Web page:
A model of care to assist people with COPD to “maintain the gains” after they finish pulmonary rehabilitation remains elusive but important, particularly as people live for longer with COPD.38 This review excluded studies providing maintenance programs (ie, exercise training undertaken at a lower dose than the initial program and/or of an indefinite/ongoing nature). International statements and two systematic review have been unable to recommend any model of maintenance due to insufficient evidence of benefit.1,7,11,39 Despite this, significant clinical resources are devoted to maintenance programs and some patients may find them useful to maintain motivation for physical activity, and to access support from peers and health professionals.40 The data in this review illustrate the evolving body of evidence for an alternative approach of repeating pulmonary rehabilitation, and supports calls for access to repeat programs.8 However, resource reallocation would require more evidence not only for clinical measures but also incorporate the impact of repeat programs on outcomes such as healthcare utilization, for which hospitalization forms the bulk of direct medical costs.41 Reductions in total healthcare costs over 12 months have been associated with pulmonary rehabilitation completion,42 but there are challenges to designing sufficiently large and long prospective studies to capture the long-term data that are required to assess the costs and benefits of repeat programs over many years.

Limitations to this review include the small number of eligible studies; as a result, we elected to include two abstracts, and this represents a variation from our published protocol. The lack of data from prospective studies (total of 62 participants in two RCTs) and the high risk of bias seen in many of the included studies does limit the capacity to draw strong conclusions. Only participants with COPD were included, so the findings may not be extrapolated to other disease groups commonly referred to pulmonary rehabilitation. Included studies mirrored the real-world heterogeneity in pulmonary rehabilitation program format, staffing and resources,43 but this also precluded meaningful quantitative synthesis.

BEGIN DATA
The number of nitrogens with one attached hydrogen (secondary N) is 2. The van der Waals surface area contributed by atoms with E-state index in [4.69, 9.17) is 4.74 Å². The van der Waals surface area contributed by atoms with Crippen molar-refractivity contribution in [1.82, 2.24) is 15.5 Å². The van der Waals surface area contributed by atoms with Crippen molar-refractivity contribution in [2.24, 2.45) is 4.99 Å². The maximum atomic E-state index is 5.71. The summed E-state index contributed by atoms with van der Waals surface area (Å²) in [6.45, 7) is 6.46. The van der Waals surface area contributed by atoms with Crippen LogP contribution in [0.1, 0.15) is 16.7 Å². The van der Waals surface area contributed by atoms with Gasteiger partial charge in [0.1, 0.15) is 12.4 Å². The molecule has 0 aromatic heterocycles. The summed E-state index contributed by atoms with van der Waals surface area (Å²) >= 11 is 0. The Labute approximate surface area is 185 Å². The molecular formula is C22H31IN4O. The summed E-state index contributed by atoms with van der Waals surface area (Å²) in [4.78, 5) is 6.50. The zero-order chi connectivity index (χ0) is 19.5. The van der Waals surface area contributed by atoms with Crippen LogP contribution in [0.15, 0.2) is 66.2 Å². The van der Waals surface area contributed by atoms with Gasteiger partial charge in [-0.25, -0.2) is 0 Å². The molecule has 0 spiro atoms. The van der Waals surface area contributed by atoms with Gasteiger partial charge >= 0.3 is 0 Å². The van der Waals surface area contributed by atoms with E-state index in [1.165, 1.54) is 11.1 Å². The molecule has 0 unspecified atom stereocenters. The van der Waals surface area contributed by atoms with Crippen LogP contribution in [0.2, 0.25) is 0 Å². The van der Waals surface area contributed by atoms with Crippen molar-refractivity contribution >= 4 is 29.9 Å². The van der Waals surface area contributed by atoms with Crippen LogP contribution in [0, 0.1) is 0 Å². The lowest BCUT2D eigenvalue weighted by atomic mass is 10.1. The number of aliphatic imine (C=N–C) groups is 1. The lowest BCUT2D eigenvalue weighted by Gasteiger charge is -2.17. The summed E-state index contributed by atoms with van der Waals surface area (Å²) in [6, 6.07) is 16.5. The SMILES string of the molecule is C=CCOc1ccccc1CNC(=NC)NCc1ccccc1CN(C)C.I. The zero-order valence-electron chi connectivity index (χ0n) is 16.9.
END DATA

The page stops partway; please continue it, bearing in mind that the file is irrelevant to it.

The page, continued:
This systematic review provides limited evidence for benefits of repeating pulmonary rehabilitation in people with COPD, including improvements in health-related quality of life and exercise capacity, and reduced need for hospitalization. However, the majority of included studies were at high risk of bias. Future studies should investigate the optimal timing and frequency for repeat programs, and investigate the cost-effectiveness of this strategy.